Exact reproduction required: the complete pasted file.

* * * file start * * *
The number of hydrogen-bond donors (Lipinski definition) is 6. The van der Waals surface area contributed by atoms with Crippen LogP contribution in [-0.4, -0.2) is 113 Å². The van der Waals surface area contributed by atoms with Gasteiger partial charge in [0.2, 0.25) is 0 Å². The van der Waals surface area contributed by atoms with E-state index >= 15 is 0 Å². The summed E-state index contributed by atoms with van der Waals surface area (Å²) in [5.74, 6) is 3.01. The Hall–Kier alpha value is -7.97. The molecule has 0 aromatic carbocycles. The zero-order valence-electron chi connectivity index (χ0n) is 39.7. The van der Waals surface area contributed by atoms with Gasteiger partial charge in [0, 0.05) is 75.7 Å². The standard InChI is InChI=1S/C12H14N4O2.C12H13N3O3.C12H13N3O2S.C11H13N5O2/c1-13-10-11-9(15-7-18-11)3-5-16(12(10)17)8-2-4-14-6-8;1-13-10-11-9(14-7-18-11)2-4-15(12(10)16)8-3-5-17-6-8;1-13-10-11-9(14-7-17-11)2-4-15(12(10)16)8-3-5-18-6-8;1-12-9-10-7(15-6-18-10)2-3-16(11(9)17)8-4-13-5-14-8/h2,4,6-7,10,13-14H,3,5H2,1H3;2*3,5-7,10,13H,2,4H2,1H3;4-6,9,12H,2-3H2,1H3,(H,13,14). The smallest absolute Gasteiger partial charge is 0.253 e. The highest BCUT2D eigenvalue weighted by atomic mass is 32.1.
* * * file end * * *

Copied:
The number of hydrogen-bond donors (Lipinski definition) is 6. The van der Waals surface area contributed by atoms with Crippen LogP contribution in [-0.4, -0.2) is 113 Å². The van der Waals surface area contributed by atoms with Gasteiger partial charge in [0.2, 0.25) is 0 Å². The van der Waals surface area contributed by atoms with E-state index >= 15 is 0 Å². The summed E-state index contributed by atoms with van der Waals surface area (Å²) in [5.74, 6) is 3.01. The Hall–Kier alpha value is -7.97. The molecule has 0 aromatic carbocycles. The zero-order valence-electron chi connectivity index (χ0n) is 39.7. The van der Waals surface area contributed by atoms with Gasteiger partial charge in [0, 0.05) is 75.7 Å². The standard InChI is InChI=1S/C12H14N4O2.C12H13N3O3.C12H13N3O2S.C11H13N5O2/c1-13-10-11-9(15-7-18-11)3-5-16(12(10)17)8-2-4-14-6-8;1-13-10-11-9(14-7-18-11)2-4-15(12(10)16)8-3-5-17-6-8;1-13-10-11-9(14-7-17-11)2-4-15(12(10)16)8-3-5-18-6-8;1-12-9-10-7(15-6-18-10)2-3-16(11(9)17)8-4-13-5-14-8/h2,4,6-7,10,13-14H,3,5H2,1H3;2*3,5-7,10,13H,2,4H2,1H3;4-6,9,12H,2-3H2,1H3,(H,13,14). The smallest absolute Gasteiger partial charge is 0.253 e. The highest BCUT2D eigenvalue weighted by atomic mass is 32.1.